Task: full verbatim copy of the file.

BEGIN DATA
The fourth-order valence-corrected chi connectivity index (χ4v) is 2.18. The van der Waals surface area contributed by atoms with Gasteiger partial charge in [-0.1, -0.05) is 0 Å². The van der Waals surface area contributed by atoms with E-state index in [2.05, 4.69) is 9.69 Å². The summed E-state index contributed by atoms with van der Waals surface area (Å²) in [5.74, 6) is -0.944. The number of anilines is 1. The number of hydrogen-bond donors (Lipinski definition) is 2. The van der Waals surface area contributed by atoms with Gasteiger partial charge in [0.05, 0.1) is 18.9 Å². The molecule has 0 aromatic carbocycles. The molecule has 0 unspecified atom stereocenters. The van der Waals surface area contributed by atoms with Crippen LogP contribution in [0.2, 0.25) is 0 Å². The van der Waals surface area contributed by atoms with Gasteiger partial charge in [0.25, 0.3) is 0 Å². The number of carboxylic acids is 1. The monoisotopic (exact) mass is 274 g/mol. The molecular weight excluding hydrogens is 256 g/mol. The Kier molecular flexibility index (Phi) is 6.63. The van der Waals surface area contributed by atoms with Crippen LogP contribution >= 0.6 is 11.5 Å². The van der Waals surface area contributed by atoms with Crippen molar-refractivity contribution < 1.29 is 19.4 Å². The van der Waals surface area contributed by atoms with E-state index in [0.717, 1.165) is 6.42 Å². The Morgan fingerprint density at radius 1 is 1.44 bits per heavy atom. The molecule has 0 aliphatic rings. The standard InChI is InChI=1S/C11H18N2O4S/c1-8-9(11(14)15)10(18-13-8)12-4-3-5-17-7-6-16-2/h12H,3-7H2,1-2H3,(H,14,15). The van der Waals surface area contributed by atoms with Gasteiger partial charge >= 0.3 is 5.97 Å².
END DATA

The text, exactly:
The fourth-order valence-corrected chi connectivity index (χ4v) is 2.18. The van der Waals surface area contributed by atoms with Gasteiger partial charge in [-0.1, -0.05) is 0 Å². The van der Waals surface area contributed by atoms with E-state index in [2.05, 4.69) is 9.69 Å². The summed E-state index contributed by atoms with van der Waals surface area (Å²) in [5.74, 6) is -0.944. The number of anilines is 1. The number of hydrogen-bond donors (Lipinski definition) is 2. The van der Waals surface area contributed by atoms with Gasteiger partial charge in [0.05, 0.1) is 18.9 Å². The molecule has 0 aromatic carbocycles. The molecule has 0 unspecified atom stereocenters. The van der Waals surface area contributed by atoms with Crippen LogP contribution in [0.2, 0.25) is 0 Å². The van der Waals surface area contributed by atoms with Gasteiger partial charge in [0.25, 0.3) is 0 Å². The number of carboxylic acids is 1. The monoisotopic (exact) mass is 274 g/mol. The molecular weight excluding hydrogens is 256 g/mol. The Kier molecular flexibility index (Phi) is 6.63. The van der Waals surface area contributed by atoms with Crippen LogP contribution >= 0.6 is 11.5 Å². The van der Waals surface area contributed by atoms with Crippen molar-refractivity contribution < 1.29 is 19.4 Å². The van der Waals surface area contributed by atoms with E-state index in [0.717, 1.165) is 6.42 Å². The Morgan fingerprint density at radius 1 is 1.44 bits per heavy atom. The molecule has 0 aliphatic rings. The standard InChI is InChI=1S/C11H18N2O4S/c1-8-9(11(14)15)10(18-13-8)12-4-3-5-17-7-6-16-2/h12H,3-7H2,1-2H3,(H,14,15). The van der Waals surface area contributed by atoms with Gasteiger partial charge >= 0.3 is 5.97 Å².